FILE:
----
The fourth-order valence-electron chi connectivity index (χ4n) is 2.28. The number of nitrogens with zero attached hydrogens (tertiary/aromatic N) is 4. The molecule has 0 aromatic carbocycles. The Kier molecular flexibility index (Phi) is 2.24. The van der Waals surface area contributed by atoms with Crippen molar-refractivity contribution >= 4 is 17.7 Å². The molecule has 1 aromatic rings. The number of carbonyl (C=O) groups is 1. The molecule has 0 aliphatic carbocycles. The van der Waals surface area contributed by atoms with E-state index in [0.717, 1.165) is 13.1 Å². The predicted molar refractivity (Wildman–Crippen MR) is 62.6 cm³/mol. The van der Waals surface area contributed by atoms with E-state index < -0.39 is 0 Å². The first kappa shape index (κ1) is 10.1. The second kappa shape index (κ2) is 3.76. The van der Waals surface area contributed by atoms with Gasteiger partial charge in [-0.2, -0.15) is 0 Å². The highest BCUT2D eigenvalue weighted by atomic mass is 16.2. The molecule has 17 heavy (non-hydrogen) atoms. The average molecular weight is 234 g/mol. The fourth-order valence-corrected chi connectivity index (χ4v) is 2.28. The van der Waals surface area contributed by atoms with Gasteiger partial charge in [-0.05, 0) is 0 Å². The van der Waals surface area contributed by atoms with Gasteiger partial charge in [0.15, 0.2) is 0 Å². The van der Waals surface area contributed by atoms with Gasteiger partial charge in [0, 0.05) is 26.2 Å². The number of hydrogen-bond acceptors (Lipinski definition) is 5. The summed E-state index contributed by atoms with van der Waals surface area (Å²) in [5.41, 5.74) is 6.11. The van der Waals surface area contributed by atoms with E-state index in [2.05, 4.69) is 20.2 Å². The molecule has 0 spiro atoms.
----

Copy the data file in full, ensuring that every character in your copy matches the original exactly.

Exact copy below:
The fourth-order valence-electron chi connectivity index (χ4n) is 2.28. The number of nitrogens with zero attached hydrogens (tertiary/aromatic N) is 4. The molecule has 0 aromatic carbocycles. The Kier molecular flexibility index (Phi) is 2.24. The van der Waals surface area contributed by atoms with Crippen molar-refractivity contribution >= 4 is 17.7 Å². The molecule has 1 aromatic rings. The number of carbonyl (C=O) groups is 1. The molecule has 0 aliphatic carbocycles. The van der Waals surface area contributed by atoms with E-state index in [0.717, 1.165) is 13.1 Å². The predicted molar refractivity (Wildman–Crippen MR) is 62.6 cm³/mol. The van der Waals surface area contributed by atoms with E-state index < -0.39 is 0 Å². The first kappa shape index (κ1) is 10.1. The second kappa shape index (κ2) is 3.76. The van der Waals surface area contributed by atoms with Gasteiger partial charge in [-0.2, -0.15) is 0 Å². The highest BCUT2D eigenvalue weighted by atomic mass is 16.2. The molecule has 17 heavy (non-hydrogen) atoms. The average molecular weight is 234 g/mol. The fourth-order valence-corrected chi connectivity index (χ4v) is 2.28. The van der Waals surface area contributed by atoms with Gasteiger partial charge in [-0.05, 0) is 0 Å². The van der Waals surface area contributed by atoms with Gasteiger partial charge in [0.15, 0.2) is 0 Å². The van der Waals surface area contributed by atoms with Gasteiger partial charge in [0, 0.05) is 26.2 Å². The number of hydrogen-bond acceptors (Lipinski definition) is 5. The summed E-state index contributed by atoms with van der Waals surface area (Å²) in [5.41, 5.74) is 6.11. The van der Waals surface area contributed by atoms with E-state index in [2.05, 4.69) is 20.2 Å². The molecule has 0 spiro atoms.